Reference:   Freed to Love, June 12, 1983, Used by permission. www.DesiringGod.org.


Author: John Piper
69.
“Love your neighbor as yourself” does not command, but rather presupposes, self-love. All human beings love themselves. Furthermore, the self-love Jesus speaks of has nothing to do with the common notion of self-esteem. It does not mean having a good self-image or feeling especially happy with oneself. It means simply desiring and seeking one’s own good.

“Love your neighbor as yourself” does not command, but rather presupposes, self-love. All human beings love themselves. Furthermore, the self-love Jesus speaks of has nothing to do with the common notion of self-esteem. It does not mean having a good self-image or feeling especially happy with oneself. It means simply desiring and seeking one's own good.

Reference:   Desiring God, 1996, p. 281, Used by Permission, www.desiringGod.org.


70.
One hundred [people] are dying [every] minute. If you could hear them all, you’d hear so many screams you’d go insane. Only God can hear them all and not go insane. God parcels out our awareness in small amounts lest we go under. How can you live in a world like that as a loving person and rejoice in the Lord?

One hundred [people] are dying [every] minute. If you could hear them all, you’d hear so many screams you’d go insane. Only God can hear them all and not go insane. God parcels out our awareness in small amounts lest we go under. How can you live in a world like that as a loving person and rejoice in the Lord?

Reference:   Secret Church 2013.


Author: John Piper
Topics: Death-Certainty
71.
Sleep is a daily reminder from God that we are not God. Once a day God sends us to bed like patients with a sickness. The sickness is a chronic tendency to think we are in control and that our work is indispensable. To cure us of this disease God turns us into helpless sacks of sand once a day. How humiliating to the self-made corporate executive that He has to give up all control and become as limp as a suckling infant every day.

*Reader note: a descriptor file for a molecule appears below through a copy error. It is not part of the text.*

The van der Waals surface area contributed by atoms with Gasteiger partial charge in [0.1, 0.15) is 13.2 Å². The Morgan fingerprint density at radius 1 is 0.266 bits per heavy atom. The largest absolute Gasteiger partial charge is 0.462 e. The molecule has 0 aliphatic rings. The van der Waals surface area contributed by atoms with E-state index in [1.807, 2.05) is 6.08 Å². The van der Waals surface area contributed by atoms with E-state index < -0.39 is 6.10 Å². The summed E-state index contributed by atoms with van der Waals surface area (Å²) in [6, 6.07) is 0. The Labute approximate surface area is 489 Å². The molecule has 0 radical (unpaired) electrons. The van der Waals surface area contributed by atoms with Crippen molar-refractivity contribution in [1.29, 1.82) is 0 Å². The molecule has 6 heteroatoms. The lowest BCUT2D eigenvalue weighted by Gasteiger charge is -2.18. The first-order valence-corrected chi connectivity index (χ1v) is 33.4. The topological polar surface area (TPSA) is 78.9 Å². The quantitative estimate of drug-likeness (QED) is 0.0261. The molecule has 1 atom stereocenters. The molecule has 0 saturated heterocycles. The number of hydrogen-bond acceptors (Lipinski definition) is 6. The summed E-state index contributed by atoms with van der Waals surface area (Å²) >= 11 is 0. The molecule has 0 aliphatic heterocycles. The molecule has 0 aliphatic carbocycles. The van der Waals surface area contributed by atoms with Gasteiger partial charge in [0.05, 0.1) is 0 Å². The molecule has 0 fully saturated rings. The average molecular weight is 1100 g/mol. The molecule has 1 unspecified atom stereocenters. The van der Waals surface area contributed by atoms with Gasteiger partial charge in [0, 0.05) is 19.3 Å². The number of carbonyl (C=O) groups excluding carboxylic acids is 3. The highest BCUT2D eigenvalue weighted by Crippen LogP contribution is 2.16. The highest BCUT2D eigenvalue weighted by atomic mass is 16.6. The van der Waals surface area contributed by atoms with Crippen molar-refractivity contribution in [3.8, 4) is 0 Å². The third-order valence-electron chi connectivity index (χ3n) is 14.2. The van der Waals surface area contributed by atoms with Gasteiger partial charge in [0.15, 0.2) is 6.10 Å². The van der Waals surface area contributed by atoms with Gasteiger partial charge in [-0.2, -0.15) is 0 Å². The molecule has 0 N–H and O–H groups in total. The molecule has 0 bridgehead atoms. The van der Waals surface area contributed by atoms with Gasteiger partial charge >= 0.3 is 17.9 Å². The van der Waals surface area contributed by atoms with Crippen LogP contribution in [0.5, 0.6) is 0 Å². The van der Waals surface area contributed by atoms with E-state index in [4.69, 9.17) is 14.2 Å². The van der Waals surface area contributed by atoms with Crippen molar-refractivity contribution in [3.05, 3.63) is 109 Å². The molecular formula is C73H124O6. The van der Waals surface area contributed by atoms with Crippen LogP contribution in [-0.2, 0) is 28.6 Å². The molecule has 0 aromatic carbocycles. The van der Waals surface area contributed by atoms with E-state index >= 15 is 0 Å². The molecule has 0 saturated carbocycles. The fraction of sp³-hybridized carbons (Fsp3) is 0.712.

Sleep is a daily reminder from God that we are not God. Once a day God sends us to bed like patients with a sickness. The sickness is a chronic tendency to think we are in control and that our work is indispensable. To cure us of this disease God turns us into helpless sacks of sand once a day. How humiliating to the self-made corporate executive that He has to give up all control and become as limp as a suckling infant every day.

Reference:   Secret Church 2014.


Author: John Piper
Topics: Rest
72.
Sleep is a parable that God is God and we are mere men. God handles the world quite nicely while a hemisphere sleeps. Sleep is like a broken record that comes around with the same message every day: Man is not sovereign. Man is not sovereign. Man is not sovereign. Don’t let the lesson be lost on you. God wants to be trusted as the great worker who never tires and never sleeps. He is not nearly so impressed with our late nights and early mornings as He is with the peaceful trust that casts all anxieties on Him and sleeps.

Sleep is a parable that God is God and we are mere men. God handles the world quite nicely while a hemisphere sleeps. Sleep is like a broken record that comes around with the same message every day: Man is not sovereign. Man is not sovereign. Man is not sovereign. Don’t let the lesson be lost on you. God wants to be trusted as the great worker who never tires and never sleeps. He is not nearly so impressed with our late nights and early mornings as He is with the peaceful trust that casts all anxieties on Him and sleeps.

Reference:   Radical Church 2014.


Author: John Piper
Topics: Rest
73.
Today singleness is cherished by many because it brings maximum freedom for self-realization. You pull your own strings. No one cramps your style. But Paul cherished his singleness because it put him utterly at the disposal of the Lord Jesus …. The contemporary mood promotes singleness (but not chastity) because it frees from slavery. Paul promotes singleness (and chastity) because it frees for slavery—namely slavery to Christ.